Katy Balls

Starmer distances himself from Rayner

Starmer distances himself from Rayner
Keir Starmer and Angela Rayner on the first day of Labour conference in Brighton. (Photo: Leon Neal/Getty Images)
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Keir Starmer appeared on the Andrew Marr Show in Brighton this morning to kick off Labour party conference. Faced with a revolt on the left of his party over his proposed rule changes and an overnight row over his deputy Angela Rayner’s latest Tory scum comments, the Labour leader tried to turn the focus back to his pitch to voters. Only things didn’t go quite to plan.

Following a dip in the polls over the past year, Starmer attempted to brush off criticism that he has failed to make his mark in the role. He took issue with Marr’s suggestion that many people believe he is too dull to succeed as Labour leader – that a ‘showman’ is required – suggesting that the Welsh Labour leader Mark Drakeford showed it is possible to succeed with a more low key style. 

Starmer also insisted that Labour is making progress under him – even if that’s not reflected in the polls. He said the party has gone from an election where ‘people wouldn’t hear us’ to a point where they are now getting a fairer hearing. Only when it comes to what the party has to say to voters, there was still confusion. Marr put it to Starmer that his shadow chancellor Rachel Reeves had ruled out any income tax rise in an interview with the Sunday Times. Starmer emphasised that Reeves had only said she is ‘not considering increasing income tax at the moment’ and ‘nothing is off the table’.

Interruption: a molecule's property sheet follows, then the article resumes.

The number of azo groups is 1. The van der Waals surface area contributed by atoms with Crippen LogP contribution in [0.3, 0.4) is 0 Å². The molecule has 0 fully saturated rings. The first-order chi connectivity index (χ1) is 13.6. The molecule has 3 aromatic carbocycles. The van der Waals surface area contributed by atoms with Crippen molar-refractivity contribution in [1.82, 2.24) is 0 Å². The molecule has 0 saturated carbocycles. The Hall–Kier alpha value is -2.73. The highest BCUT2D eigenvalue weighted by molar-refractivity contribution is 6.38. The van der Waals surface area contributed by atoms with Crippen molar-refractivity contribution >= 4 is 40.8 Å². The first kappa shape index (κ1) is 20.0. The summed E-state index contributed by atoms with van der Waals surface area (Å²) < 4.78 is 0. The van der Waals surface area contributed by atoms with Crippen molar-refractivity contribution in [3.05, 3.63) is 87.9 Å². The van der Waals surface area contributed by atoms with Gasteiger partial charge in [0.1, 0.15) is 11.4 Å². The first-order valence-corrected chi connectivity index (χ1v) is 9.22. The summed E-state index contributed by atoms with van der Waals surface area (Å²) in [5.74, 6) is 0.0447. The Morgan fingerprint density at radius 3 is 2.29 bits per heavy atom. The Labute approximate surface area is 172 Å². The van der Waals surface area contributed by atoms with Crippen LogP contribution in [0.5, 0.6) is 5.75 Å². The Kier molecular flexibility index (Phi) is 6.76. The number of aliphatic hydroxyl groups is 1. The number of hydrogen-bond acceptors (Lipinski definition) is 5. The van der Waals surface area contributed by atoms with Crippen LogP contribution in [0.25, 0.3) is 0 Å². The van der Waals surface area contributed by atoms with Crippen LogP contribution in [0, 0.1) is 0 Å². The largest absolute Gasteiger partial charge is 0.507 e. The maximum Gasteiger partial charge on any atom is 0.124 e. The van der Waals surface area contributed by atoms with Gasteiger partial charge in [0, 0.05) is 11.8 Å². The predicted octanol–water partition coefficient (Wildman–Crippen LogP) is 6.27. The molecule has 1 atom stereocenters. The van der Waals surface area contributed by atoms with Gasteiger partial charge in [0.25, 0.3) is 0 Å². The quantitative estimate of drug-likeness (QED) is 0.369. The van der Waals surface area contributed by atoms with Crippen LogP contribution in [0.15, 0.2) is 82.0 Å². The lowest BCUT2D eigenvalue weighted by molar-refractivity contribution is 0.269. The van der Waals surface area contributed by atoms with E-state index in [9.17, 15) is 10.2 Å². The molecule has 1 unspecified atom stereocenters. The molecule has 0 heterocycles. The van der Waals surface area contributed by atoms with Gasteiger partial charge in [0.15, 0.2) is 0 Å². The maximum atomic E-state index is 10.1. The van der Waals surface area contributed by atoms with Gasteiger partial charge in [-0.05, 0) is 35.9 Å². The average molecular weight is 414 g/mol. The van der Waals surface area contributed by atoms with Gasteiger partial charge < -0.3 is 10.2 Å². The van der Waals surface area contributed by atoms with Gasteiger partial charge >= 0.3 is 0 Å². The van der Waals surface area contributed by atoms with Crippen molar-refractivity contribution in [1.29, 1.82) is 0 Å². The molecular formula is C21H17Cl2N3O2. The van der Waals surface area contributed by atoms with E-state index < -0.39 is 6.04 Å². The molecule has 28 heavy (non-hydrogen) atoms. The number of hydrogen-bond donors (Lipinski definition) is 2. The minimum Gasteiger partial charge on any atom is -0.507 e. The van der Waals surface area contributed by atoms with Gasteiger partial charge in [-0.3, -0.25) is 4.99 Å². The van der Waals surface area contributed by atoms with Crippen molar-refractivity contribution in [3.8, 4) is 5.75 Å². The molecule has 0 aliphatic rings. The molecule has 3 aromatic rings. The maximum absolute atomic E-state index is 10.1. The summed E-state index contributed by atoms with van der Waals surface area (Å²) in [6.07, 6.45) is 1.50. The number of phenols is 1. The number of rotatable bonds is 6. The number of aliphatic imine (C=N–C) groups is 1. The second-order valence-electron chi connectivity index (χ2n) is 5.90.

While Starmer clearly wanted to give himself space to change tack if circumstances change, his comments served to muddle the message. He also appeared to break with his shadow environment secretary Ed Miliband and his original leadership pitch. Starmer said he would not nationalise the big six energy companies. He had previously pledged to put ‘public services... in public hands’ – but pointed to pragmatism for the change of heart. In a sign of further internal disagreements, he suggested that Labour MP Rosie Duffield (who is staying away from the conference on security grounds) had been wrong to say that only women have a cervix. 

The most striking part of the interview was Starmer’s comments with respect to his deputy Angela Rayner. Overnight, Rayner has caused controversy after using a speech at a conference reception to refer to the Tories as ‘a bunch of scum’ and ‘homophobic, racist, misogynistic’. Asked whether Rayner ought to apologise, Starmer repeatedly refused to say. Instead, he said: ‘Angela and I take different approaches. That is not language that I would use.’ As for whether she ought to apologise, he said: ‘That's a matter for Angela but I would not have used those words.’

It was clear that he wanted to distance himself from Rayner’s remarks. He said that he would speak with her over the issue today. The question is: if Starmer wanted Rayner to apologise, would he be able to get her to – or is his position as leader too weak to make it happen?

Written byKaty Balls

Katy Balls is The Spectator's deputy political editor.

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